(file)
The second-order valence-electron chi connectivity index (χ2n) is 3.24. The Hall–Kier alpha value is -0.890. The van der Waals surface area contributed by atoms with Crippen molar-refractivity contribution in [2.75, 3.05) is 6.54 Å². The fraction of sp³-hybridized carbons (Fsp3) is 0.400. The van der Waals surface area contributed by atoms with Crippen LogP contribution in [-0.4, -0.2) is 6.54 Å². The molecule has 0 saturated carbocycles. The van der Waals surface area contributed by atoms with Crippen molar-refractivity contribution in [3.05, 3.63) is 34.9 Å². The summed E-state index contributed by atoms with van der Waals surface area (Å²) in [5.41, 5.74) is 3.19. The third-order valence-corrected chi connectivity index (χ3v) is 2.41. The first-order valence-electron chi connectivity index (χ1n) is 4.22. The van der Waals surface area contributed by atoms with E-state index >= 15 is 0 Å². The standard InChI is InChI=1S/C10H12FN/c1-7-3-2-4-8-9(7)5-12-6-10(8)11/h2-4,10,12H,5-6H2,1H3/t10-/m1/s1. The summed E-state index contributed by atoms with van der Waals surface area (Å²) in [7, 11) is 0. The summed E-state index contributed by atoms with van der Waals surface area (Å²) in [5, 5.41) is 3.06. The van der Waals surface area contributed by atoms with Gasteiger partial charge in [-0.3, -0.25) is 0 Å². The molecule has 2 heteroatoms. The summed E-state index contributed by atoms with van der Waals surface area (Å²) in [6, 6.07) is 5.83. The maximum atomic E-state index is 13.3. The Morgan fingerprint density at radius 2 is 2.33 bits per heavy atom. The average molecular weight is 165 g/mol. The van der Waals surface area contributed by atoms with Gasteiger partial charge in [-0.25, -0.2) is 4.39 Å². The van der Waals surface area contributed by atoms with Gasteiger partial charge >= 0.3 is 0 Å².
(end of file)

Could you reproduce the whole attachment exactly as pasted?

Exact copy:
The second-order valence-electron chi connectivity index (χ2n) is 3.24. The Hall–Kier alpha value is -0.890. The van der Waals surface area contributed by atoms with Crippen molar-refractivity contribution in [2.75, 3.05) is 6.54 Å². The fraction of sp³-hybridized carbons (Fsp3) is 0.400. The van der Waals surface area contributed by atoms with Crippen LogP contribution in [-0.4, -0.2) is 6.54 Å². The molecule has 0 saturated carbocycles. The van der Waals surface area contributed by atoms with Crippen molar-refractivity contribution in [3.05, 3.63) is 34.9 Å². The summed E-state index contributed by atoms with van der Waals surface area (Å²) in [5.41, 5.74) is 3.19. The third-order valence-corrected chi connectivity index (χ3v) is 2.41. The first-order valence-electron chi connectivity index (χ1n) is 4.22. The van der Waals surface area contributed by atoms with E-state index >= 15 is 0 Å². The standard InChI is InChI=1S/C10H12FN/c1-7-3-2-4-8-9(7)5-12-6-10(8)11/h2-4,10,12H,5-6H2,1H3/t10-/m1/s1. The summed E-state index contributed by atoms with van der Waals surface area (Å²) in [7, 11) is 0. The summed E-state index contributed by atoms with van der Waals surface area (Å²) in [5, 5.41) is 3.06. The van der Waals surface area contributed by atoms with Gasteiger partial charge in [-0.3, -0.25) is 0 Å². The molecule has 2 heteroatoms. The summed E-state index contributed by atoms with van der Waals surface area (Å²) in [6, 6.07) is 5.83. The maximum atomic E-state index is 13.3. The Morgan fingerprint density at radius 2 is 2.33 bits per heavy atom. The average molecular weight is 165 g/mol. The van der Waals surface area contributed by atoms with Gasteiger partial charge in [-0.25, -0.2) is 4.39 Å². The van der Waals surface area contributed by atoms with Gasteiger partial charge >= 0.3 is 0 Å².